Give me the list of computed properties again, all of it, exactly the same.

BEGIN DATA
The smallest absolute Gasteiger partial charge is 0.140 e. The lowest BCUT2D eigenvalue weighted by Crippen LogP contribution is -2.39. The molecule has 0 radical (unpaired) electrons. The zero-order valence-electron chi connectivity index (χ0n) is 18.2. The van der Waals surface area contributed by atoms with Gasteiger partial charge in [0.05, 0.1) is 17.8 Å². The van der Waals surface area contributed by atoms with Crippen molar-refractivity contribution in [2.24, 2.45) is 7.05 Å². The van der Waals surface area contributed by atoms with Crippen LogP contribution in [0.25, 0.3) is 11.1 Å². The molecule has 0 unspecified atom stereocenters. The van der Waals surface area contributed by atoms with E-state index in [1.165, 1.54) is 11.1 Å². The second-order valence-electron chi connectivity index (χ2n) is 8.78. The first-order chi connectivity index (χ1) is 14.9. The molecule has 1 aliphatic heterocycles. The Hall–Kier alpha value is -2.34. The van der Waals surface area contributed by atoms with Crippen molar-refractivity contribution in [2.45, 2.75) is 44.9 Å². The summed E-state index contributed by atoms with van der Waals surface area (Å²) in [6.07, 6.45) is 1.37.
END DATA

The smallest absolute Gasteiger partial charge is 0.140 e. The lowest BCUT2D eigenvalue weighted by Crippen LogP contribution is -2.39. The molecule has 0 radical (unpaired) electrons. The zero-order valence-electron chi connectivity index (χ0n) is 18.2. The van der Waals surface area contributed by atoms with Gasteiger partial charge in [0.05, 0.1) is 17.8 Å². The van der Waals surface area contributed by atoms with Crippen molar-refractivity contribution in [2.24, 2.45) is 7.05 Å². The van der Waals surface area contributed by atoms with Crippen LogP contribution in [0.25, 0.3) is 11.1 Å². The molecule has 0 unspecified atom stereocenters. The van der Waals surface area contributed by atoms with E-state index in [1.165, 1.54) is 11.1 Å². The second-order valence-electron chi connectivity index (χ2n) is 8.78. The first-order chi connectivity index (χ1) is 14.9. The molecule has 1 aliphatic heterocycles. The Hall–Kier alpha value is -2.34. The van der Waals surface area contributed by atoms with Crippen molar-refractivity contribution in [2.45, 2.75) is 44.9 Å². The summed E-state index contributed by atoms with van der Waals surface area (Å²) in [6.07, 6.45) is 1.37.